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    Register of the Kentucky Historical Society
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    Action Center
    Register of the Kentucky Historical Society
    Did you know...that the Register of the Kentucky Historical Society, first printed in 1903, is the oldest peer-reviewed publication dedicated to Kentucky history?Subscribe to the Register (only $40 per year).
  • RTW Its Racist Roots
    Posted On: Jul 21, 2015

    Right to Work and Its Racist Roots by Joseph W. Brennan

    To start with the terminology “Right to Work” is a misnomer and has nothing to do with protecting the rights of the worker, on the contrary it is an anti-labor, anti-union movement aimed at limiting the potential of the workers and union representation to conduct effective collective bargaining procedures in the name of labor. But, is has always been so. As we will see RTW has a history of pretending to support workers’ rights when in reality its goals are quite the contrary.

    Let’s start from the beginning and the Christian American Association and its prominent member, Vance Muse. This movement was founded in Texas in 1936 by Mr. Muse, an oil lobbyist. Mr. Muse had some definite ideas as to what it meant to be both Christian and American and he was not hesitant to disperse his beliefs whenever and wherever he could. He definitely opposed unions, liberals, and African Americans which he saw as an ever growing representation of the Texan work force. He didn’t care for Catholics too much either. All were seen as threats to the stability of Christian Americans especially when it came to integrated work places and “socialistic” inroads of union activity. He is quoted as declaring, “From now on, white women and white men will be forced into organizations with black Africans, whom they will have to call “brother or lose their jobs”.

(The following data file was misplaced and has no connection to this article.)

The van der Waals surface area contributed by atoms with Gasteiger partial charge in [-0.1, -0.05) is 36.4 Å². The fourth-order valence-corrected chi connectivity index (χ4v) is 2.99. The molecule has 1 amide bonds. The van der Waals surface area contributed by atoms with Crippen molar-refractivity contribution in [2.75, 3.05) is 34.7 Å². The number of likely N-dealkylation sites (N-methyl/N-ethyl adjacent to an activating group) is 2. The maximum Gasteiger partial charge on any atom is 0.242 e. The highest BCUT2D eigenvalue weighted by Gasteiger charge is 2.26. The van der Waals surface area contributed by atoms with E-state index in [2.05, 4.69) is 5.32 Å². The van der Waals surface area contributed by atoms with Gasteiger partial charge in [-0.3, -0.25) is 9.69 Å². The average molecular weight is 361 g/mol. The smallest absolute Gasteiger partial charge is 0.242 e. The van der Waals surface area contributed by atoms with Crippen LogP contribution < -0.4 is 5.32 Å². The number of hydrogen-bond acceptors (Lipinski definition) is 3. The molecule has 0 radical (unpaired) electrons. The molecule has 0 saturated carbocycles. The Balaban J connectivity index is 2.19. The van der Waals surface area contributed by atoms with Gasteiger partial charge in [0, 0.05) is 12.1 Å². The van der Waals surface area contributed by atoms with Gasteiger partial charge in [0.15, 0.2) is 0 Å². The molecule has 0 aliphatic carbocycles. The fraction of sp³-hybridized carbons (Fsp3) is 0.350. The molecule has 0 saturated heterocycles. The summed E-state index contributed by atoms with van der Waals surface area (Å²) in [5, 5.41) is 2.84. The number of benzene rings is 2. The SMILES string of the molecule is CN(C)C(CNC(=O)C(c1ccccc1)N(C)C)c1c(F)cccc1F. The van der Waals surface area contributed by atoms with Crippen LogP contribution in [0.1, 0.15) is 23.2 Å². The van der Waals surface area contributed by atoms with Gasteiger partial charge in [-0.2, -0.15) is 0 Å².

During World War II, Muse promoted his ideology under the egis of anti-violence. Worker strikes and pickets would endanger productivity and the war effort. By 1945, his Fight for Free Enterprise was endorsed by legislation and the Texas Right to Work bill became law. These efforts were promulgated into the legislatures of other Southern States who agreed in its more militant anti-union posture. A conservative congress in 1947, approved and passed section 14(b) of the Taft-Hartley law granting the right to states to pass laws that allowed workers to receive union benefits without joining the union.

    Finally, Texas oil man Fred Koch supported RTW legislation in Kansas. His fear of communism and organized labor lives on today through the investments of his sons Charles and David and their support of the Tea Party, conservative politicians, and a number of conservative think tanks such as the Heritage Foundation and the Cato Institute. Twenty-four states now have Right to Work laws, the last two were approved by States with Republican governors and both houses controlled by Republican legislatures. Senator Jim DeMint (R-SC) (now president of the Heritage Foundation), recently introduced a National Right to Work Act (S. 2173). 

    The relationship between Right to Work Laws, the return of Jim Crow, and the reduction of minority voting rights is evident. As Martin Luther King Jr. once said, “In our glorious fight for civil rights, we must guard against bring fooled by false slogans, such as “right to work”. It is a law to rob us of our civil rights and job rights. Its purpose is to destroy labor unions and the freedom of collective bargaining by which unions have improved wages and working conditions of everyone. Wherever these laws have been passed wages are lower, job opportunities are fewer, and there are no civil rights”. 


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